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From Deportation to PrisonThe Politics of Immigration Enforcement in Post-Civil Rights America$
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Patrisia Macías-Rojas

Print publication date: 2016

Print ISBN-13: 9781479804665

Published to NYU Press Scholarship Online: May 2017

DOI: 10.18574/nyu/9781479804665.001.0001

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PRINTED FROM NYU Press SCHOLARSHIP ONLINE (www.nyu.universitypressscholarship.com). (c) Copyright University of NYU Press Press, 2019. All Rights Reserved. An individual user may print out a PDF of a single chapter of a monograph in NYSO for personal use.date: 23 October 2019

Beds and Biometrics

Beds and Biometrics

The Legacy of the Criminal Alien Program

Chapter:
(p.40) 2 Beds and Biometrics
Source:
From Deportation to Prison
Author(s):

Patrisia Macías-Rojas

Publisher:
NYU Press
DOI:10.18574/nyu/9781479804665.003.0003

Prominent Arizona conservatives and, some would argue, liberal reformers helped spearhead law and order policies that exploded the U.S. prison population and created a crisis of prison overcrowding. This chapter argues that the scramble for prison beds was a major force behind the Criminal Alien Program (CAP), which Congress pushed as a way to purge noncitizens from jails and prisons in order to free up prison beds. CAP gave primacy to criminal enforcement targets and unleashed an onslaught of measures that restructured immigrant detention and deportation, spawned similar programs like “absconder” initiatives, “fugitive” operations, Security Communities, and immigrant prosecution programs like Operation Streamline—in other words, many of the punitive policies we associate with the criminalization of migration in the United States today. However, punitive policies are not necessarily a “backlash” against rights and protections that reformers fought for for over a century. Rather, they operate within post–civil rights “antidiscrimination” constitutional frameworks in ways that recognize rights for certain “victims,” while aggressively punishing and banishing those branded as criminal.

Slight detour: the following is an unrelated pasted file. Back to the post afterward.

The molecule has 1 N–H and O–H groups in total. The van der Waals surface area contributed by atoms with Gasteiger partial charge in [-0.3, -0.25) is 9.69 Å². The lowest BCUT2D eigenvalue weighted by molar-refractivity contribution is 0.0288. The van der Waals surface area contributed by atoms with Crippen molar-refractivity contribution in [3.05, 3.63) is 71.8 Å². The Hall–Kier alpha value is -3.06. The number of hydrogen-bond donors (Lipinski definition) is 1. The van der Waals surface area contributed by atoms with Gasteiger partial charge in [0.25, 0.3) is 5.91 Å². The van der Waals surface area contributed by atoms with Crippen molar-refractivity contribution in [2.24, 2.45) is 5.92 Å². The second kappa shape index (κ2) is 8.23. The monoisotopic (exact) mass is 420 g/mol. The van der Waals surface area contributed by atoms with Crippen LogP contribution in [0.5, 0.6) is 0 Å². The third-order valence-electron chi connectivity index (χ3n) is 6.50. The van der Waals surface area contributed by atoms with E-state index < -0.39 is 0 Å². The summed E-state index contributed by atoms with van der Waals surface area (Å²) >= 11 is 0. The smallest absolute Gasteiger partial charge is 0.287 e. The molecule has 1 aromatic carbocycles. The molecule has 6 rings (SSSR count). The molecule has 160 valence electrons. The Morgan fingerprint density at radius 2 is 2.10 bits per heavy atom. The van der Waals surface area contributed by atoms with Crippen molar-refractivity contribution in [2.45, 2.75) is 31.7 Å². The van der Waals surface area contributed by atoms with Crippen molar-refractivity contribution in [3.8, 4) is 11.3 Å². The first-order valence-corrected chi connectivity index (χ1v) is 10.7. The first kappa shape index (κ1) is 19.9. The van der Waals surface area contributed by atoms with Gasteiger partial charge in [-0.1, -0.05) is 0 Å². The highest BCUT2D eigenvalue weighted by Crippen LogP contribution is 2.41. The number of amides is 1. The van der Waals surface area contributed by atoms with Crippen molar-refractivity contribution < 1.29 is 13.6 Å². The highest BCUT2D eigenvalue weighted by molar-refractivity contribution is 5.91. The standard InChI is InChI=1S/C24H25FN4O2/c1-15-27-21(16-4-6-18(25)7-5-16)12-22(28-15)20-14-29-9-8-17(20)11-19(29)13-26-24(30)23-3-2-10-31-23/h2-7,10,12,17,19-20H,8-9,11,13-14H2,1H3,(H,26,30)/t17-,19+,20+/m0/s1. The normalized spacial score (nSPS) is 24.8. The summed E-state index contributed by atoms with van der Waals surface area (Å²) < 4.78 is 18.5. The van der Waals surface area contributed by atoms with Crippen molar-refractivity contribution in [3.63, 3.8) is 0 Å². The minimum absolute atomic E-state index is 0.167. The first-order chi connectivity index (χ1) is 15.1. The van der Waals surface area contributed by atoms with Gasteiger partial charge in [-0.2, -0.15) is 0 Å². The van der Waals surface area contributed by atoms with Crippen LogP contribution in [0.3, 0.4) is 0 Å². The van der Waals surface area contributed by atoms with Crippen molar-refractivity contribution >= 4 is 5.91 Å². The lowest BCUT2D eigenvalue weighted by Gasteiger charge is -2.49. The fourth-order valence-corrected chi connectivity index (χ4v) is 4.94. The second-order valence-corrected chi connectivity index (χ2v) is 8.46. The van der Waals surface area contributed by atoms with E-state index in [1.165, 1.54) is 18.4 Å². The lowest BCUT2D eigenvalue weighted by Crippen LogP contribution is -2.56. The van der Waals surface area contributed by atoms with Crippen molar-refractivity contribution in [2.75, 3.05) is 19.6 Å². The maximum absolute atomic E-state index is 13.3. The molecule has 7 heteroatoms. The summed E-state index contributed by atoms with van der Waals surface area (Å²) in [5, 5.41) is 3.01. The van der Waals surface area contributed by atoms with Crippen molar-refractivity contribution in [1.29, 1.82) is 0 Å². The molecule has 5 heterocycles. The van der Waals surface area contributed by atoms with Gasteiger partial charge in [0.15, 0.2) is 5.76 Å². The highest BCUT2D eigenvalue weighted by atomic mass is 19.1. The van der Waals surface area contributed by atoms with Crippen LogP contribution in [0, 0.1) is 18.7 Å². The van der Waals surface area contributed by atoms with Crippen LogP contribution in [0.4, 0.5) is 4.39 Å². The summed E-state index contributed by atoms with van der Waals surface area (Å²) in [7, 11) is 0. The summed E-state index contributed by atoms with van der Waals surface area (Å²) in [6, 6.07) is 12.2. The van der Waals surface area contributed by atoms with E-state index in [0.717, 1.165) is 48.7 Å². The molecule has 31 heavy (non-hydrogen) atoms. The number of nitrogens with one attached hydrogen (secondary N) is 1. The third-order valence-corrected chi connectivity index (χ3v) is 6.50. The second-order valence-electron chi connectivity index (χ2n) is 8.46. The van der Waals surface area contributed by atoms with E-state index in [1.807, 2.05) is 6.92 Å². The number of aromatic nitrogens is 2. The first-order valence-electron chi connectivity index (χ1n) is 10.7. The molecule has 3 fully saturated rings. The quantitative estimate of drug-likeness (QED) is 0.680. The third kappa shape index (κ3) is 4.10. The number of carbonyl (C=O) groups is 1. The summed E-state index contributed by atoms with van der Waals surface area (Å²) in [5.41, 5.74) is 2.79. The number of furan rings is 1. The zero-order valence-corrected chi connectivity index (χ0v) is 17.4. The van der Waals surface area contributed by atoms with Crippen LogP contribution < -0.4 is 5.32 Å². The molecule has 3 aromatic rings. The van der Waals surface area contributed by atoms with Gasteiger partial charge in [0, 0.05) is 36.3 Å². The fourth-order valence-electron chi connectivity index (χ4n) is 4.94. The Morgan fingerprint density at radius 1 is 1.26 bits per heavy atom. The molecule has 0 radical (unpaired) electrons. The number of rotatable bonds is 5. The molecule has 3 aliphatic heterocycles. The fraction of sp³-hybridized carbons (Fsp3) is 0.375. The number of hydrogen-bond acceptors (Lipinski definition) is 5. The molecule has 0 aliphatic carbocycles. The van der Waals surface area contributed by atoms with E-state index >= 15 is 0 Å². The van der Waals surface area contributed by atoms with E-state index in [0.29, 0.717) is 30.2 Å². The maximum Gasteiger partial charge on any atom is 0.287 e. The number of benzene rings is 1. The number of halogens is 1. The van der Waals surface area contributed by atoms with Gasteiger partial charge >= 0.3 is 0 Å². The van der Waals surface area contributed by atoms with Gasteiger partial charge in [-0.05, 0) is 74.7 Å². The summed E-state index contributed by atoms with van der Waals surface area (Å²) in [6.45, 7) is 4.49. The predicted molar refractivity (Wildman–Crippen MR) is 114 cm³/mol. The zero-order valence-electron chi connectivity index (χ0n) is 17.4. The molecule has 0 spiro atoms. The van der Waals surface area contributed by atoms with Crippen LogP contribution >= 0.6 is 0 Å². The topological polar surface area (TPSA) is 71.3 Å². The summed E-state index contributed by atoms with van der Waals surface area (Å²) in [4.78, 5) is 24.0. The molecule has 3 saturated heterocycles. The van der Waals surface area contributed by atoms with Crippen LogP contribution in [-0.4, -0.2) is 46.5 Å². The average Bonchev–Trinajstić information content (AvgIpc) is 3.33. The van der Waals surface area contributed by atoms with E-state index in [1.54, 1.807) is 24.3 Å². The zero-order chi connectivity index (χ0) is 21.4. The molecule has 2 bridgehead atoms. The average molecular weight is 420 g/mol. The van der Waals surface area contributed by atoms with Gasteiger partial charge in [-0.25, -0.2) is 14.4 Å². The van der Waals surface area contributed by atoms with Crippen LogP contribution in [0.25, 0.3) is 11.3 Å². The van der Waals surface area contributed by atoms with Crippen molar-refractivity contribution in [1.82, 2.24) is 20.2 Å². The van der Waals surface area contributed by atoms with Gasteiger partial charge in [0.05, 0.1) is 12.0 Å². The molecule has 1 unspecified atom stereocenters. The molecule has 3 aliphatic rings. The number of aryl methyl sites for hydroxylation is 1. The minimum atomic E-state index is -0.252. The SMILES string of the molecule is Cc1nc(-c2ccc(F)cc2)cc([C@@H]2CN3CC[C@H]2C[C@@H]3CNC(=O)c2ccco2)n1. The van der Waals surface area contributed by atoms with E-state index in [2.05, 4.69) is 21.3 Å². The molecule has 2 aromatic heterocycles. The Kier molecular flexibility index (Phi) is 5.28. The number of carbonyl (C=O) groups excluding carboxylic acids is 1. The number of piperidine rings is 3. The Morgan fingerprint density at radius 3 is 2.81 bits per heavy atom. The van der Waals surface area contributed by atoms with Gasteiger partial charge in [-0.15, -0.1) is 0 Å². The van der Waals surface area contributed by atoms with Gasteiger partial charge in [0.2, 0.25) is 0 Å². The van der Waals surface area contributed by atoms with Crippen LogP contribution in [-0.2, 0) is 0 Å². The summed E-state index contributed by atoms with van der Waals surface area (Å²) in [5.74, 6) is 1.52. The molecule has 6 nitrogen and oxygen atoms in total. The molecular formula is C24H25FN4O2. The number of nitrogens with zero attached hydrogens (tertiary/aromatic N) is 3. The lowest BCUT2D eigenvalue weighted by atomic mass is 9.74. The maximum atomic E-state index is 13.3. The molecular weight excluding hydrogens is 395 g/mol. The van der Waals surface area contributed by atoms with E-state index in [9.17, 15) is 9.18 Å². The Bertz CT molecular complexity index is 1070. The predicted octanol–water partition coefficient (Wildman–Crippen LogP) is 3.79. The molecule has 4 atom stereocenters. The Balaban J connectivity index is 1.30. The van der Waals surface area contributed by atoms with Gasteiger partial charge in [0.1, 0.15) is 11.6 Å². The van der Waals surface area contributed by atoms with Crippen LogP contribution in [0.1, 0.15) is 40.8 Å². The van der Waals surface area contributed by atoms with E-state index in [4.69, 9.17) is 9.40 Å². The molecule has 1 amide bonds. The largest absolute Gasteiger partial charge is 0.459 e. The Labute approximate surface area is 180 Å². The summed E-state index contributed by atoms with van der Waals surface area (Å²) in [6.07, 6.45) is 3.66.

Keywords:   law and order policies, deportation, detention beds, prisons, mass incarceration, civil rights, Criminal Alien Program, Department of Homeland Security, enforcement priorities, immigration and border policies

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